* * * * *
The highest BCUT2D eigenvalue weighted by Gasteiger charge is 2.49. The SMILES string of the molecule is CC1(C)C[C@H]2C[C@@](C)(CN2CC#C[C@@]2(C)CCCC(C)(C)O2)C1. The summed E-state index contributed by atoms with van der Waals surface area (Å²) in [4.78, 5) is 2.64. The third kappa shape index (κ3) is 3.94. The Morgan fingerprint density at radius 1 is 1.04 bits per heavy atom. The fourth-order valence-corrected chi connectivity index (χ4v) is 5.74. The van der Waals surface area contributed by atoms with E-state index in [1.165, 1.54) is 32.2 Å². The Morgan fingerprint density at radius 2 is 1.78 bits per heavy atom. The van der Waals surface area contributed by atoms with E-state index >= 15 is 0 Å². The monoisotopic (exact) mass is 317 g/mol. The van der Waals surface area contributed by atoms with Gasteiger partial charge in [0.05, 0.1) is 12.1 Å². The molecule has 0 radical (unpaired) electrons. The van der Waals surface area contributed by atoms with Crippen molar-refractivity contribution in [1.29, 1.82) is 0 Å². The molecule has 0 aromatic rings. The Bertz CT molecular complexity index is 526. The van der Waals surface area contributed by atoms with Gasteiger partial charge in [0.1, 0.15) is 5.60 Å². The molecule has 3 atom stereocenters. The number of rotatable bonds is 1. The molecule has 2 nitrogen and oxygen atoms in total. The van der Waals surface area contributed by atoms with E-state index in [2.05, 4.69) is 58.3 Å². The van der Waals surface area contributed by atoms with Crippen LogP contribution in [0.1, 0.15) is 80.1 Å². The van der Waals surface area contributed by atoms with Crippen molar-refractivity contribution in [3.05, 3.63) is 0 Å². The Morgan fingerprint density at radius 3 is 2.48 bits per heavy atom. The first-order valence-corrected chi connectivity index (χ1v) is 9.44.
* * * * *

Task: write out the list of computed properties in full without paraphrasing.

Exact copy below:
The highest BCUT2D eigenvalue weighted by Gasteiger charge is 2.49. The SMILES string of the molecule is CC1(C)C[C@H]2C[C@@](C)(CN2CC#C[C@@]2(C)CCCC(C)(C)O2)C1. The summed E-state index contributed by atoms with van der Waals surface area (Å²) in [4.78, 5) is 2.64. The third kappa shape index (κ3) is 3.94. The Morgan fingerprint density at radius 1 is 1.04 bits per heavy atom. The fourth-order valence-corrected chi connectivity index (χ4v) is 5.74. The van der Waals surface area contributed by atoms with E-state index in [1.165, 1.54) is 32.2 Å². The Morgan fingerprint density at radius 2 is 1.78 bits per heavy atom. The van der Waals surface area contributed by atoms with E-state index >= 15 is 0 Å². The monoisotopic (exact) mass is 317 g/mol. The van der Waals surface area contributed by atoms with Gasteiger partial charge in [0.05, 0.1) is 12.1 Å². The molecule has 0 radical (unpaired) electrons. The van der Waals surface area contributed by atoms with Crippen molar-refractivity contribution in [1.29, 1.82) is 0 Å². The molecule has 0 aromatic rings. The Bertz CT molecular complexity index is 526. The van der Waals surface area contributed by atoms with Gasteiger partial charge in [0.1, 0.15) is 5.60 Å². The molecule has 3 atom stereocenters. The number of rotatable bonds is 1. The molecule has 2 nitrogen and oxygen atoms in total. The van der Waals surface area contributed by atoms with E-state index in [2.05, 4.69) is 58.3 Å². The van der Waals surface area contributed by atoms with Crippen LogP contribution in [0.1, 0.15) is 80.1 Å². The van der Waals surface area contributed by atoms with Crippen molar-refractivity contribution in [3.05, 3.63) is 0 Å². The Morgan fingerprint density at radius 3 is 2.48 bits per heavy atom. The first-order valence-corrected chi connectivity index (χ1v) is 9.44.